TNA’s Impact Wrestling faded to black Thursday night with the image of former WWE superstar MVP being revealed as the “secret investor” in the company.
[adinserter block=”1″]While the idea of MVP on screen with his shtick and “balla” mentality is perfect for the upheaval that has been destroying TNA for some time, it makes me wonder if this is the last of the “changes” TNA will make with adding and subtracting wrestlers from the roster. And in that case, who is coming and who will be going? Is there another New World Order-like invasion on the way and what will this do to the current awful situation regarding the TNA World Title.
Excuse me while I grab a handkerchief.
MVP’s credentials as a wrestler are more than enough to declare him a serious player in a storyline like this, but does that mean we can expect sweeping changes within the company. There is no more Jeff Jarrett, no more Hulk Hogan and it appears no more consistency in anything the corporate heads are trying to get over with the fans.
Yes, there are still some fans in TNA. The fact Samoa Joe and Kurt Angle are leading TNA’s charge toward the world title speaks volumes of where the company is – set by definitive title classes and definitive wrestlers on the main event and mid card levels. In this case, membership at times is a privilege.
But my main thought is does someone like MVP have the “stroke” as Jeff Jarrett used to say, to make it happen?
MVP was trained by former professional wrestlers Soulman Alex G and Norman Smiley. Following the completion of his training, MVP began wrestling for numerous independent promotions, including a stint in Total Nonstop Action Wrestling (TNA). During his time in these promotions, he won various championships in singles competition. Assad signed with WWE in 2005 and was assigned to Deep South Wrestling (DSW), one of the company’s developmental territories.\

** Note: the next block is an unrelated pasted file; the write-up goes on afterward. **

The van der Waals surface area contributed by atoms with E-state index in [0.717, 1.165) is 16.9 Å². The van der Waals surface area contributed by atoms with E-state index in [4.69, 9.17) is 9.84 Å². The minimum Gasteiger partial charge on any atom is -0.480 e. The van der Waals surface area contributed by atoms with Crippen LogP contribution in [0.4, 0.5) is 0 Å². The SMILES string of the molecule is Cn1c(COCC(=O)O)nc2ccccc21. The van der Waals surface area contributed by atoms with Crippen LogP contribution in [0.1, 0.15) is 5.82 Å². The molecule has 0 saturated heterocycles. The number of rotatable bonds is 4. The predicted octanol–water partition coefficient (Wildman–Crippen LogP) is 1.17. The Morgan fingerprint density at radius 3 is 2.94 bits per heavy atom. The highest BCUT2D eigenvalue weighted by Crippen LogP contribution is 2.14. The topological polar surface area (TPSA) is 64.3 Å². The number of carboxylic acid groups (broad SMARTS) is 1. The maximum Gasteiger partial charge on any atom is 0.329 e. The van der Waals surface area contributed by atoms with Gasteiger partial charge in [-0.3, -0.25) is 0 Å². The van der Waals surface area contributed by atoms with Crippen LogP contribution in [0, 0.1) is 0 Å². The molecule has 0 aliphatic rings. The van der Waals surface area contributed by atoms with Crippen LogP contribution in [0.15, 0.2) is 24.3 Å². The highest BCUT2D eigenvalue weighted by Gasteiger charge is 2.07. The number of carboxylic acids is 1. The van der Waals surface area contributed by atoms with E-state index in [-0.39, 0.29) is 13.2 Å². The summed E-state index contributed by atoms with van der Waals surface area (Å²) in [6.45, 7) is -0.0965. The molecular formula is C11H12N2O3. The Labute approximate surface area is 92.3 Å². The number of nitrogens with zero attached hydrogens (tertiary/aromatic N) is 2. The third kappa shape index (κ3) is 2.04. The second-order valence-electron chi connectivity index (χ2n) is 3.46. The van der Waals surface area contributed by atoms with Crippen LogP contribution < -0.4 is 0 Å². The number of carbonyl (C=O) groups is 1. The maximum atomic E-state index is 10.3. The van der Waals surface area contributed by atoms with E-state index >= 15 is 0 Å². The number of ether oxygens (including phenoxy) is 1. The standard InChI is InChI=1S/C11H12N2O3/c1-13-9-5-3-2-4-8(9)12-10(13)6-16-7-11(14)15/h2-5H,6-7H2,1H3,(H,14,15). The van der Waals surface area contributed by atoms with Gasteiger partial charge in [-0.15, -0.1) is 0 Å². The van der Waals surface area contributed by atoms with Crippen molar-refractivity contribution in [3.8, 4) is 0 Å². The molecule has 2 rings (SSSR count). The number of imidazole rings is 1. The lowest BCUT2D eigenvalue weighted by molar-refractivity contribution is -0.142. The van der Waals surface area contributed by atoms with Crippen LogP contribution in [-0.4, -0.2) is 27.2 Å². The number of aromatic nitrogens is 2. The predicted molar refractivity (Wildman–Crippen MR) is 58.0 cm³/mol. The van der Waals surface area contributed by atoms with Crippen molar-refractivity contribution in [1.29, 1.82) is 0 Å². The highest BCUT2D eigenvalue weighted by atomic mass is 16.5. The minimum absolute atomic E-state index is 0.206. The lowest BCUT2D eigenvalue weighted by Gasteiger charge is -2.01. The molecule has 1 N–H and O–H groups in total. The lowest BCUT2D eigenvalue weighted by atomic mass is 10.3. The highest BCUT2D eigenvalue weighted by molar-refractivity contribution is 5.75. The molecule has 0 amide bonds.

After being promoted to the SmackDown brand, MVP made his WWE wrestling debut in October 2006. In 2007, he won the United States Championship, giving him his first title reign with the company. His reign was the longest since WWE came into possession of the championship in 2001 and the third longest in the title’s entire history. That same year, he captured the Tag Team Championship alongside Matt Hardy. He also won the United States Championship for a second time on March 17, 2009. Following his tenure in WWE, he joined New Japan Pro Wrestling (NJPW) in February 2011. He would spend the next two years with the promotion, becoming the inaugural IWGP Intercontinental Champion in May 2011.
Now, it would seem, the former WWE star will be the focal point of this company, draw attention away from Sting, Angle, current World Champion Magnus and any other superstar who wants to walk the isle and get in the ring. Would this also provide an occasion or two for him to get in the ring and challenge for the title?
While on that subject, could there be others who make the jump to the smaller promotion? And no, I am not talking CM Punk (but what a get if that were to happen). What happens with AJ Styles?
[adinserter block=”2″]There is plenty of room now for TNA to grow. A change in scripts, a challenge to authority and of course a new hope Dixie Carter will remove herself from the screen each week. MVP gives he company another identity and a wrestler all of us identify. Things could look up for TNA, or it could fall apart at the seams. Maybe we see what happens before we judge. But in this case, as it is TNA, there is more to fear than hope for.
Follow David on Twitter @davidlevin71
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